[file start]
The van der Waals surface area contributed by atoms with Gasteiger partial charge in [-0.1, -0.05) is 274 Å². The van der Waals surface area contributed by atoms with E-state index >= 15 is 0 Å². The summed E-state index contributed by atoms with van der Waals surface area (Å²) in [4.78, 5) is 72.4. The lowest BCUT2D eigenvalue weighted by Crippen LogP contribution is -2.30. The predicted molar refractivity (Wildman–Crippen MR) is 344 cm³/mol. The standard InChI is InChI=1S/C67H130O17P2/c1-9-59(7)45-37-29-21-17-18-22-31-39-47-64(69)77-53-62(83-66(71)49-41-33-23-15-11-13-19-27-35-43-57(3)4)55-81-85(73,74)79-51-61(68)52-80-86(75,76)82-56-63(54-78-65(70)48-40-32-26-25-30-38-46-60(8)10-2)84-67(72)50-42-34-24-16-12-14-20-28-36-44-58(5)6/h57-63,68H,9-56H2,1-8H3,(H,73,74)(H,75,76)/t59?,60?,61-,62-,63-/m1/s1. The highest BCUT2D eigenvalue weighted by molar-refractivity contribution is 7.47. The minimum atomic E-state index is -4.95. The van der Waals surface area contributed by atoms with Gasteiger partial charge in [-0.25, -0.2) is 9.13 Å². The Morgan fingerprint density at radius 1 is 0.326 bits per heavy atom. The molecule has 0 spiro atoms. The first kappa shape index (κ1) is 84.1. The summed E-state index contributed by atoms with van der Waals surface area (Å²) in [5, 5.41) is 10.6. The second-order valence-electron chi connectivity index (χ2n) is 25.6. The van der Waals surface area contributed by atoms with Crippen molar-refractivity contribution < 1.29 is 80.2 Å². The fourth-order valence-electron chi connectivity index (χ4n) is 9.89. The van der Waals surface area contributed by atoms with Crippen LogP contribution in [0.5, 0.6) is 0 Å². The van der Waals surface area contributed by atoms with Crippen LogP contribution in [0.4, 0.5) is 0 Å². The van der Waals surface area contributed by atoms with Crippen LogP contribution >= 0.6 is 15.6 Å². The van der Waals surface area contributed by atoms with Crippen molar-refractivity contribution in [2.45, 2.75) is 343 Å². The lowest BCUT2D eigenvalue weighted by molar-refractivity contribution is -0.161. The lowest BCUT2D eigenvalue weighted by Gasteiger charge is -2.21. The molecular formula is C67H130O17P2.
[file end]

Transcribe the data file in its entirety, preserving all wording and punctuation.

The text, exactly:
The van der Waals surface area contributed by atoms with Gasteiger partial charge in [-0.1, -0.05) is 274 Å². The van der Waals surface area contributed by atoms with E-state index >= 15 is 0 Å². The summed E-state index contributed by atoms with van der Waals surface area (Å²) in [4.78, 5) is 72.4. The lowest BCUT2D eigenvalue weighted by Crippen LogP contribution is -2.30. The predicted molar refractivity (Wildman–Crippen MR) is 344 cm³/mol. The standard InChI is InChI=1S/C67H130O17P2/c1-9-59(7)45-37-29-21-17-18-22-31-39-47-64(69)77-53-62(83-66(71)49-41-33-23-15-11-13-19-27-35-43-57(3)4)55-81-85(73,74)79-51-61(68)52-80-86(75,76)82-56-63(54-78-65(70)48-40-32-26-25-30-38-46-60(8)10-2)84-67(72)50-42-34-24-16-12-14-20-28-36-44-58(5)6/h57-63,68H,9-56H2,1-8H3,(H,73,74)(H,75,76)/t59?,60?,61-,62-,63-/m1/s1. The highest BCUT2D eigenvalue weighted by molar-refractivity contribution is 7.47. The minimum atomic E-state index is -4.95. The van der Waals surface area contributed by atoms with Gasteiger partial charge in [-0.25, -0.2) is 9.13 Å². The Morgan fingerprint density at radius 1 is 0.326 bits per heavy atom. The molecule has 0 spiro atoms. The first kappa shape index (κ1) is 84.1. The summed E-state index contributed by atoms with van der Waals surface area (Å²) in [5, 5.41) is 10.6. The second-order valence-electron chi connectivity index (χ2n) is 25.6. The van der Waals surface area contributed by atoms with Crippen molar-refractivity contribution < 1.29 is 80.2 Å². The fourth-order valence-electron chi connectivity index (χ4n) is 9.89. The van der Waals surface area contributed by atoms with Crippen LogP contribution in [0.5, 0.6) is 0 Å². The van der Waals surface area contributed by atoms with Crippen LogP contribution in [0.4, 0.5) is 0 Å². The van der Waals surface area contributed by atoms with Crippen LogP contribution >= 0.6 is 15.6 Å². The van der Waals surface area contributed by atoms with Crippen molar-refractivity contribution in [2.45, 2.75) is 343 Å². The lowest BCUT2D eigenvalue weighted by molar-refractivity contribution is -0.161. The lowest BCUT2D eigenvalue weighted by Gasteiger charge is -2.21. The molecular formula is C67H130O17P2.